For the second day in a row, Australian Public Service commissioner John Lloyd has waded into a war of words with the largest and most vocal union in the public sector to play down the impact of its campaign.
Following on from Monday afternoon’s statement condemning strikes at airports which began today and will continue up till the Easter long weekend and beyond, Lloyd has attempted to water down the impact of the Community and Public Sector Union’s action in March and April. The unconcerned commissioner says:
“Most agencies targeted by yesterday’s CPSU inspired strikes have reported negligible impact. Media reports that thousands walked off the job exaggerate the real impact of the disruption.”
Despite the air of unconcern, Lloyd does appear to be taking a more proactive approach to the public relations battle than in previous flare-ups.
It has been suggested that the commission has come under increasing pressure to resolve the dispute since Prime Minster Malcolm Turnbull took office, although the PM had no comment on the dispute when asked yesterday.
Yesterday’s strike was the largest to hit the Australian public service so far in a dispute that has gone on for over two years. The CPSU points out the majority of federal public servants have gone without a pay rise rather than accept the new “streamlined” enterprise bargaining agreements featuring strictly limited pay rises and cost-cutting demands that have been offered under since the Coalition came to power.
Lloyd says the public servants who are now working under new agreements still “enjoy good conditions of employment” and reiterates his claim that their conditions are not under threat.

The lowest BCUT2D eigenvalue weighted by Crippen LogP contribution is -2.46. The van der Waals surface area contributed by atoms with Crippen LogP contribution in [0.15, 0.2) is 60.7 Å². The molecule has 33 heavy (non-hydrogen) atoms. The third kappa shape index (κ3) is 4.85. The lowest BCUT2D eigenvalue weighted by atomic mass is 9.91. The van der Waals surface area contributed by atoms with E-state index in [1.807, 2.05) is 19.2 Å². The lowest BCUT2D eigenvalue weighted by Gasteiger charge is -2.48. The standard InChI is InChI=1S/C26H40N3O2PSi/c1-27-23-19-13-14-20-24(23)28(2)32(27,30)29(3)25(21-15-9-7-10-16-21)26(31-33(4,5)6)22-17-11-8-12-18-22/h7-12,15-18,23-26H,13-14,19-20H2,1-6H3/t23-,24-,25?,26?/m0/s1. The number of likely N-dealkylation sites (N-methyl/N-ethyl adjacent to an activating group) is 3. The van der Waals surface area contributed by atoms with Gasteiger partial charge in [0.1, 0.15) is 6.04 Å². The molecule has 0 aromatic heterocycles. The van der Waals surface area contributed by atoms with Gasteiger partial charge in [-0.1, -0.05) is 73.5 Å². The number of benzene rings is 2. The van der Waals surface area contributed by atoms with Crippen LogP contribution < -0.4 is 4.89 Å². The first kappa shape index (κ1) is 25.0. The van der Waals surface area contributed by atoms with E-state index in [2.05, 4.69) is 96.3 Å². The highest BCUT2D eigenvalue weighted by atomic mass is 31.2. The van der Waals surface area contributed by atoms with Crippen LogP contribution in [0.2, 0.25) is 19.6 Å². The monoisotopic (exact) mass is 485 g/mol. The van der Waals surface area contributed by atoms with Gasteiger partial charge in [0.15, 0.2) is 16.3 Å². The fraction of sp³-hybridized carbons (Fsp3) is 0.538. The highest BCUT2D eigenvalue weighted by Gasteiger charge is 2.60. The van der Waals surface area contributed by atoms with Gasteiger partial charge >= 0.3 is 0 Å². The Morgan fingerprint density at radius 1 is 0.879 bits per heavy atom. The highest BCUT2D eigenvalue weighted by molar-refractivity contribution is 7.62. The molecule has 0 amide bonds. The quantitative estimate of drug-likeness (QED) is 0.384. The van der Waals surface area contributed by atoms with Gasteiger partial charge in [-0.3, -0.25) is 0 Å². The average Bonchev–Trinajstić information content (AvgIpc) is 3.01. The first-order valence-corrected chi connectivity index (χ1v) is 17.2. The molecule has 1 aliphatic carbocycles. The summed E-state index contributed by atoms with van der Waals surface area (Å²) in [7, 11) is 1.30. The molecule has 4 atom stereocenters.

The union argues that the removal of various rights from the new agreements leaves them vulnerable to being pared back in future with little legal recourse for employees.
In Lloyd’s second public intervention this week, he suggests the industrial action is not causing much concern with the government or senior executives:
“The CPSU claims that the strikes are targeted at politicians and bosses. The reality though is that where the strikes have an impact, it is the public that suffers.”
“Fortunately, in the spirit of public service,” Lloyd writes optimistically, “most employees ignored the union’s tactics and remained at work.”
The commissioner also played down the CPSU’s size and influence in Senate Estimates earlier this year, saying the dispute was having little impact on operations and that he felt the momentum was shifting the government’s way. He predicted more agreements would be signed in the first quarter of this year, but employees have continued to reject them en masse.
While Lloyd and the minister with responsibility for the public service, Michaelia Cash, continue to call for the union to return to the table and bargain “in good faith”, the CPSU maintain that the blanket enterprise bargaining policy constrains agency negotiators to the extent that meaningful negotiation is impossible.
UPDATE: The CPSU announced on Wednesday night it would challenge the government’s service-wide bargaining policy in the Fair Work Commission, specifically in relation to its stalled negotiations with the Australian Electoral Commission.
“The Australian Electoral Commission has made it clear to the CPSU through negotiations that they would be willing to reach agreement and retain many of the workers’ rights and conditions that are at the centre of this dispute, but Minister Cash through the Public Service Commission has refused to let them, despite her public statements,” said national secretary Nadine Flood.
Meanwhile, the Australian Services Union also wants to take a complaint to the FWC regarding its negotiations with the Australian Taxation Office, which have descended into claims and counter-claims from each side that the other is not bargaining in good faith.